In studies, the technology beat CT in spotting tumors early
TUESDAY, Nov. 27 (HealthDay News) -- The use of PET imaging may improve the diagnosis and treatment of lung cancer, say Canadian researchers who reviewed several recent studies.
Tumor imaging is frequently used to diagnosis lung cancer and to make treatment decisions. Imaging technologies such as MRI and CT detect anatomical changes, while PET is based on biochemical processes that may alert doctors to the presence of disease before any anatomical changes occur, the researchers noted.
In this review, a team led by Dr. Yee Ung of the Odette Cancer Center in Toronto concluded that PET can accurately distinguish between benign and malignant tumors as small as one centimeter. In addition, the available data suggests that PET can accurately differentiate between limited and extensive disease and appears to be better than CT for making treatment decisions for non-small-cell lung cancer.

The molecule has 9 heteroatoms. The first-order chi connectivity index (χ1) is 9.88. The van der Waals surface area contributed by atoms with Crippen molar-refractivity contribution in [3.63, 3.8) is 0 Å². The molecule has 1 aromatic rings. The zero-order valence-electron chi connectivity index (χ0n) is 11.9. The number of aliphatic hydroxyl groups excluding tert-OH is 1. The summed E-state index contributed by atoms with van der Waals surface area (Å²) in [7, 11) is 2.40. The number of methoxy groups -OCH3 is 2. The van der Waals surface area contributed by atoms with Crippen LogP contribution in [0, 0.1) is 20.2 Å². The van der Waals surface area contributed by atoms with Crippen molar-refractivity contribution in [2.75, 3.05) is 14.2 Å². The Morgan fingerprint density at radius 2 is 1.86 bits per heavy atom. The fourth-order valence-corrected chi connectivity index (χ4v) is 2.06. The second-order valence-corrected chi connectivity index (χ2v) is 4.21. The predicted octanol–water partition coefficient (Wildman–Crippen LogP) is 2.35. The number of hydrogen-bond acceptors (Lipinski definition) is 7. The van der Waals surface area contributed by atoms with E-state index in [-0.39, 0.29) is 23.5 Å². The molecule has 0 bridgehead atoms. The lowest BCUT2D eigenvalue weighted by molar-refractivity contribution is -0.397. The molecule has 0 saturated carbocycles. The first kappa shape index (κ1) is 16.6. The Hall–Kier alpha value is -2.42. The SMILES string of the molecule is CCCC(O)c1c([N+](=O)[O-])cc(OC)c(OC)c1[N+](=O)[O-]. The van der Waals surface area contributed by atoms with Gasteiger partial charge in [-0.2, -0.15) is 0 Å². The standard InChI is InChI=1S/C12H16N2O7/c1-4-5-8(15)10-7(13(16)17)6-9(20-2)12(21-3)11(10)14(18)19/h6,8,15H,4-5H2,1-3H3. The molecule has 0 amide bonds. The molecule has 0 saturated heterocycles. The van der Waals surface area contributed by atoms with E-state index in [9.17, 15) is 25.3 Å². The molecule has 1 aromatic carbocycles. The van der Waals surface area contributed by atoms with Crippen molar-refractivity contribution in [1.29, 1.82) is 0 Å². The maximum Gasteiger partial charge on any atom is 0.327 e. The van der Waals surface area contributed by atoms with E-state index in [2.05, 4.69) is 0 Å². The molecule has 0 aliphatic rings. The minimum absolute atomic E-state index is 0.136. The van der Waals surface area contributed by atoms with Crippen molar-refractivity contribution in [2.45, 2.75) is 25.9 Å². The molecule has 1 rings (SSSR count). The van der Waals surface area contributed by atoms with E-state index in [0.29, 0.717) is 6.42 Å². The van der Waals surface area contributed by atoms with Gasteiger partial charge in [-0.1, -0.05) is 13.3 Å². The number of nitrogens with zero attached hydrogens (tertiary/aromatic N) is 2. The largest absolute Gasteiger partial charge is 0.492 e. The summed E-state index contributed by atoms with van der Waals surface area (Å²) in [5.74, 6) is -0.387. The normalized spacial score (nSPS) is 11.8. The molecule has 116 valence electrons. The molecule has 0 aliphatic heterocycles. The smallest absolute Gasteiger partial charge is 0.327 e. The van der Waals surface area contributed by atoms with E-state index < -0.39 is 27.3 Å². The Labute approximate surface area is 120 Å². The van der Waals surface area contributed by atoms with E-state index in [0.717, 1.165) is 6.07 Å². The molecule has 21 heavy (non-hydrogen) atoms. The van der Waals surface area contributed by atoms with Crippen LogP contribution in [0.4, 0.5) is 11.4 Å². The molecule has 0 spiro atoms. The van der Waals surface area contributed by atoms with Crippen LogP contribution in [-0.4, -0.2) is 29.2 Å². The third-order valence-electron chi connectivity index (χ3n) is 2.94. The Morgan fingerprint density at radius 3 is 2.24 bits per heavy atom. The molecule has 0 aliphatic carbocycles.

"Further research is needed to determine not only if PET should be integrated into the standard staging and diagnostic processes of lung cancer but also how PET would be incorporated into the staging algorithm," Ung and colleagues wrote.
The review appears online Nov. 27 in the Journal of the National Cancer Institute.
In an accompanying editorial, Dr. Giuseppe Giaccone of the U.S. National Cancer Institute wrote that PET imaging "is being increasingly used in lung cancer and has acquired a relevant role in staging patients, assessing treatment strategies, and monitoring treatment effects. Although (PET) has not replaced more accurate and invasive procedures, improvements in the integration of (PET) with other imaging modalities are promising and likely to affect the management of patients with lung cancer in the future."
The U.S. National Cancer Institute has more about lung cancer.
-- Robert Preidt
SOURCE: Journal of the National Cancer Institute, news release, Nov.27, 2007
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